THE Jewish Historical Museum sits serenely in a quiet corner of Amsterdam. The elegant, unobtrusive building almost seems to insist that it does not want to make a fuss.

However, it testifies loudly and irrefutably to an awful truth. Simon Schama, in the second instalment of his trilogy on the history of the Jews, states it starkly: “For the Jews, safe havens are always provisional.”

The museum, not far from the Portuguese Synagogue, tells how the Jews fled from persecution to arrive in a city that not only preached tolerance but practised it. Here was a brave new world for the refugees from religious persecution in Portugal or Spain, or both. Here was a city where they could build synagogues, work in trade or business, walk the streets in safety. Here was a place where they could be Jews.

The museum also, of course, tells another story, the one that is almost unspeakable. It is that of the Jews of Amsterdam under the Nazis. It is a chronicle of the pungent, reeking evil of yellow stars, train rides to horror and to murder on an industrial scale.

These two themes jostle and jar in Schama’s history that already stretches languidly to more than 1300 pages. The Story of the Jews does not shirk from the horror – how could it? – but presents it as a recurring theme in the first two parts of a history that the author charts from 1000BCE to 1900CE with an unrelenting verve.

Schama points out that yellow stars, ghettoes and holocausts were not only the preserve of life under the Reich. The Jew has always been under siege, personally and as a religion and race. Why? Talmudic sages assert, as Schama notes, that the persecutions result from transgressions that must be punished by whatever instrument God chooses. “The coldest possible comfort,” writes Schama.

The more convincing theory is that the Jew has almost eternally been viewed as The Outsider by the Gentile. They have been cast as the killers of Christ, the purveyors of child sacrifice, the manipulators of temporal power in politics and capital. The gaudy, even absurd nature of the allegations has not proved an obstacle to their enduring power. Anti-Semitism can unite both Muslim and Christian fundamentalists who otherwise find it difficult to agree on what day it might be, except that it is pre-Armageddon.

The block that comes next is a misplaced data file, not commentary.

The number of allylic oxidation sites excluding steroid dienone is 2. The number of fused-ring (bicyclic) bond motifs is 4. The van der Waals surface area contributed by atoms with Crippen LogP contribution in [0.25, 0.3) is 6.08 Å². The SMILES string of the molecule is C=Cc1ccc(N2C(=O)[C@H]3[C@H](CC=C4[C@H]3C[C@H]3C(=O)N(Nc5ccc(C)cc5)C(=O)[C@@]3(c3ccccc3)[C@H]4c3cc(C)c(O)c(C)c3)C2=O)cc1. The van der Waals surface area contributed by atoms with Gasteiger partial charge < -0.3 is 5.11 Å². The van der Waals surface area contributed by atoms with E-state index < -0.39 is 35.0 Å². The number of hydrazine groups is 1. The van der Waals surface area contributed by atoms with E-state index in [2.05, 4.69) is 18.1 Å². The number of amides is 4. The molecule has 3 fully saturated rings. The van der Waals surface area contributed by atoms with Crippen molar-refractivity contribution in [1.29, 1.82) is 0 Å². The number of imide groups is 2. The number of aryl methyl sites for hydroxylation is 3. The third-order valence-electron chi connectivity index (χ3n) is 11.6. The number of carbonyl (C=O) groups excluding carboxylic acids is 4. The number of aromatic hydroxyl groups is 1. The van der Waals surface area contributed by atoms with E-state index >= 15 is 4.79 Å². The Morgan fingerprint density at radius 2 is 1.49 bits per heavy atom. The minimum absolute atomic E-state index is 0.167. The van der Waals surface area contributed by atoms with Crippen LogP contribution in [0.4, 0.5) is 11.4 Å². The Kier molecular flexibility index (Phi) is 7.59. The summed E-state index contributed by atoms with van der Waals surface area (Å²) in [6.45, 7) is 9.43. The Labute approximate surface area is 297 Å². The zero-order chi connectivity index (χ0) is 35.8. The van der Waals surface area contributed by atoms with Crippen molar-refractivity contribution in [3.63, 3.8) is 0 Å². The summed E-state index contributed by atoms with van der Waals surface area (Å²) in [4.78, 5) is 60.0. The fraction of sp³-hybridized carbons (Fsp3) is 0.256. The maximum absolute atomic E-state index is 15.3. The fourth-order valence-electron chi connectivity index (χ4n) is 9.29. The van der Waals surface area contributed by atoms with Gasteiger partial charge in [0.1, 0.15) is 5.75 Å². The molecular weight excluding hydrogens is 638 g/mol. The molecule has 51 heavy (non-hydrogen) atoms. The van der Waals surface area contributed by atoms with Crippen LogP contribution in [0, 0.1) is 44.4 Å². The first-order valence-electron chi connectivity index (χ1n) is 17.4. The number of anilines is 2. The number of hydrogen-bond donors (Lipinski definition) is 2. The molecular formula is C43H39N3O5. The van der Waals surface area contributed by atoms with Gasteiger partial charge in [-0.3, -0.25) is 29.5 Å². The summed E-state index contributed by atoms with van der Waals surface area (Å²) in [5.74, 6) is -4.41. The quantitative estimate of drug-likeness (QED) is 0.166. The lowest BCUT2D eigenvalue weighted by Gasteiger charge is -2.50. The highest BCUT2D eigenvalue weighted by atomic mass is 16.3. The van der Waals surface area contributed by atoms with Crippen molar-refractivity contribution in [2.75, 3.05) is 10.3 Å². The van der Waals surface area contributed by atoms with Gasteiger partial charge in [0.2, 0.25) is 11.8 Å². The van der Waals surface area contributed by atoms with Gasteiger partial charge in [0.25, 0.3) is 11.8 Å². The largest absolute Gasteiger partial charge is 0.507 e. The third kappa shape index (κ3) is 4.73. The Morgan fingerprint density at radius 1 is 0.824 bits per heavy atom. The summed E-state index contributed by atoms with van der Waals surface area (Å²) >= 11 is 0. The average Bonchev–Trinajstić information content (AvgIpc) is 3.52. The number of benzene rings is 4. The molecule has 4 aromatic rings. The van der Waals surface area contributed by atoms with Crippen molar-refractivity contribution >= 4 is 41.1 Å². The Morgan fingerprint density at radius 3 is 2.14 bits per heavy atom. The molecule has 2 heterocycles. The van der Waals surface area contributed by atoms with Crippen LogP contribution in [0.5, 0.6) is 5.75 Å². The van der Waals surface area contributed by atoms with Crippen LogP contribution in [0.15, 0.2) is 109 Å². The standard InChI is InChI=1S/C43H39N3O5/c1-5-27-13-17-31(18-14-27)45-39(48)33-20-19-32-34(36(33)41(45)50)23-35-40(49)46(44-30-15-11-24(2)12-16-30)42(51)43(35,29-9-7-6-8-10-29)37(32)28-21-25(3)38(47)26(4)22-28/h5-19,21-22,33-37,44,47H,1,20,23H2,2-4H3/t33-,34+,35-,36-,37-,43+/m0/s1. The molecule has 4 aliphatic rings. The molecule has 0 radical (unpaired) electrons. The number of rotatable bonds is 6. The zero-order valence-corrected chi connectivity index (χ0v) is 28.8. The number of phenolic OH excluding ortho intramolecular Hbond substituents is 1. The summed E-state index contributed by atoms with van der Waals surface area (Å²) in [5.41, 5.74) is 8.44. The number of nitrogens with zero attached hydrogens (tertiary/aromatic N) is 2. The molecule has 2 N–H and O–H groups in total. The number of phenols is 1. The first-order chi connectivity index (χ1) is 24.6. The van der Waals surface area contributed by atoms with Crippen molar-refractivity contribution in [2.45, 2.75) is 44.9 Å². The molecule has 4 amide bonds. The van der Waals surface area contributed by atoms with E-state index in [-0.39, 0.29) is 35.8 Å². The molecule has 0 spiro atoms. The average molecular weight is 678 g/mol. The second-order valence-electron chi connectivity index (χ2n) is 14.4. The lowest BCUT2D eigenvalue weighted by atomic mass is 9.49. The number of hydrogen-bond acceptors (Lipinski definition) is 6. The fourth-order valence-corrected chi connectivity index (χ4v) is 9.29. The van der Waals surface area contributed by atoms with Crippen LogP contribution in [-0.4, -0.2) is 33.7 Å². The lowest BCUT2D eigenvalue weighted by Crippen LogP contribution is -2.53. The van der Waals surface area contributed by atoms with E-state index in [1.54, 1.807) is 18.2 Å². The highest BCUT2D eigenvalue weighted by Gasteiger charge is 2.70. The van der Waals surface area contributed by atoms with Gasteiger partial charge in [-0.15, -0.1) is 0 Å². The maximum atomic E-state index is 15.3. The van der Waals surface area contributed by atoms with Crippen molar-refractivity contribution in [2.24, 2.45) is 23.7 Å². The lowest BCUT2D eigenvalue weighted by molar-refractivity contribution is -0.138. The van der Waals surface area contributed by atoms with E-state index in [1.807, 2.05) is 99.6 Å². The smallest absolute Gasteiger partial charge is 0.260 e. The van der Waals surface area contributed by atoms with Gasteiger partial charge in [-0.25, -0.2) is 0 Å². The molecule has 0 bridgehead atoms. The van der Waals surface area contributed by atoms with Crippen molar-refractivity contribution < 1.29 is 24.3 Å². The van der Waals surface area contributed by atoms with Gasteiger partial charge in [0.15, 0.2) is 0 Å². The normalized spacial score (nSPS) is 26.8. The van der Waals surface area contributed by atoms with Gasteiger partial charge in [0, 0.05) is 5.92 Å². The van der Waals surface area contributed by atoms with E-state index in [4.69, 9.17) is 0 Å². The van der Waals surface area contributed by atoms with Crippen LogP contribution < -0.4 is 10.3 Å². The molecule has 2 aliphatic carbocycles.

This has placed the Jew, male or female, child or adult, believer or non-believer, in a threatening world for a millennium or two. It has placed a singular, unique burden about them. The threat of annihilation has been a clear and present danger. Hamas and Iran, among others, suggest strongly it still is. Schama plots his way deftly through these recurring crises but his story is intensely personal. First, it is told in his way. Those who have followed the professor of art history and history through his previous books and television series know that he is not a proponent of linear narrative. This second instalment has a start point in the expulsion of the Jews from Portugal and the Inquisition in Spain but it drifts and wanders, though with purpose, all over the world.

It also sparkles with life. It teems with character. Schama re-invents those such as Moses Mendelsohn, the brightest flame in the Jewish Enlightenment, Baruch Spinoza, a revolutionary thinker on the precise nature of the divine, and Shabbatai Zevi, the most unlikely candidate for Messiah.

But he is at his best in placing hitherto relatively obscure figures on the docks at Amsterdam, in the plains of Hungary or in the synagogues of China and India where missionary Jesuits were astounded to find that they had been preceded by Jews who sought not to evangelise but to live quietly, securely. His portrait of Daniel Mendoza, the 19th century boxer, serves as an exemplar of how Schama can make personality and character out of historical research.

At its heart and in its considerable soul, Schama’s history of the Jews is one of human beings and how they lived and died. It charts economic tides, explains the varying strains of religious thought and places the Jews in a system, whether pre-Christ or 19th century, that is leanly but adequately described.

This is the compelling, irresistible story not only of a people, but people. There is triteness in suggesting that the Jews have generally been fated or condemned to lives of grave uncertainty, pervasive prejudice and sustained attempts at extermination. But history suggests that this is an accurate summation. It is how they have survived, endured and even prospered that grips the emotion while engaging the mind. This is Schama so it is a work that has been culled from a restless intellect and a hunger to explain.

It offers enjoyment but it repays meditation. There is a sense that this is a deeply spiritual book. There is proper lamentation made all the more painful by Schama’s concise, exact descriptions. However, the awful trials are regularly met by the most inspiring of human qualities.

There is quiet faith when there could (should?) be loud disbelief. There is shining hope when there should be glowering despair. Schama leaves us with Zion on the horizon and optimism almost tangible as the 20th century lurks in the wings. “All would be well,” he writes in a painful poignancy that embraces the hope of the present in the face of the inescapable enormity of the future.

Belonging: The Story of the Jews 1492-1900 by Simon Schama is published by Bodley Head, priced £25